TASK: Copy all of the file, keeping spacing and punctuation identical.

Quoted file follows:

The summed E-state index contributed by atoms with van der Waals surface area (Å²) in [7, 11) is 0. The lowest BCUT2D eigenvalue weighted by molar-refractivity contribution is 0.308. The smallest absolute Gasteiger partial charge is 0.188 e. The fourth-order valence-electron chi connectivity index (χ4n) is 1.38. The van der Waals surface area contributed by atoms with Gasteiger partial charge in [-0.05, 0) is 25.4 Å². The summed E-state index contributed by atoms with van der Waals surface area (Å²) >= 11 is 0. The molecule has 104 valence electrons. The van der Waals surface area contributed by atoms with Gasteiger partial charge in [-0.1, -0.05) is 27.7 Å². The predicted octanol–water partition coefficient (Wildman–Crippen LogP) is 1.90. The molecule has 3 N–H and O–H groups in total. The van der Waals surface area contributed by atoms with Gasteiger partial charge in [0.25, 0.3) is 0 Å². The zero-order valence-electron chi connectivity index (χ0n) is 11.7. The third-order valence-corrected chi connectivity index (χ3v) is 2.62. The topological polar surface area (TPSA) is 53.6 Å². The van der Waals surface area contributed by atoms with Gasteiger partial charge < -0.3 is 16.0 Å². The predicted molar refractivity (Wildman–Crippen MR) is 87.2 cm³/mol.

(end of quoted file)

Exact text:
The summed E-state index contributed by atoms with van der Waals surface area (Å²) in [7, 11) is 0. The lowest BCUT2D eigenvalue weighted by molar-refractivity contribution is 0.308. The smallest absolute Gasteiger partial charge is 0.188 e. The fourth-order valence-electron chi connectivity index (χ4n) is 1.38. The van der Waals surface area contributed by atoms with Gasteiger partial charge in [-0.05, 0) is 25.4 Å². The summed E-state index contributed by atoms with van der Waals surface area (Å²) >= 11 is 0. The molecule has 104 valence electrons. The van der Waals surface area contributed by atoms with Gasteiger partial charge in [-0.1, -0.05) is 27.7 Å². The predicted octanol–water partition coefficient (Wildman–Crippen LogP) is 1.90. The molecule has 3 N–H and O–H groups in total. The van der Waals surface area contributed by atoms with Gasteiger partial charge in [0.25, 0.3) is 0 Å². The zero-order valence-electron chi connectivity index (χ0n) is 11.7. The third-order valence-corrected chi connectivity index (χ3v) is 2.62. The topological polar surface area (TPSA) is 53.6 Å². The van der Waals surface area contributed by atoms with Gasteiger partial charge < -0.3 is 16.0 Å². The predicted molar refractivity (Wildman–Crippen MR) is 87.2 cm³/mol.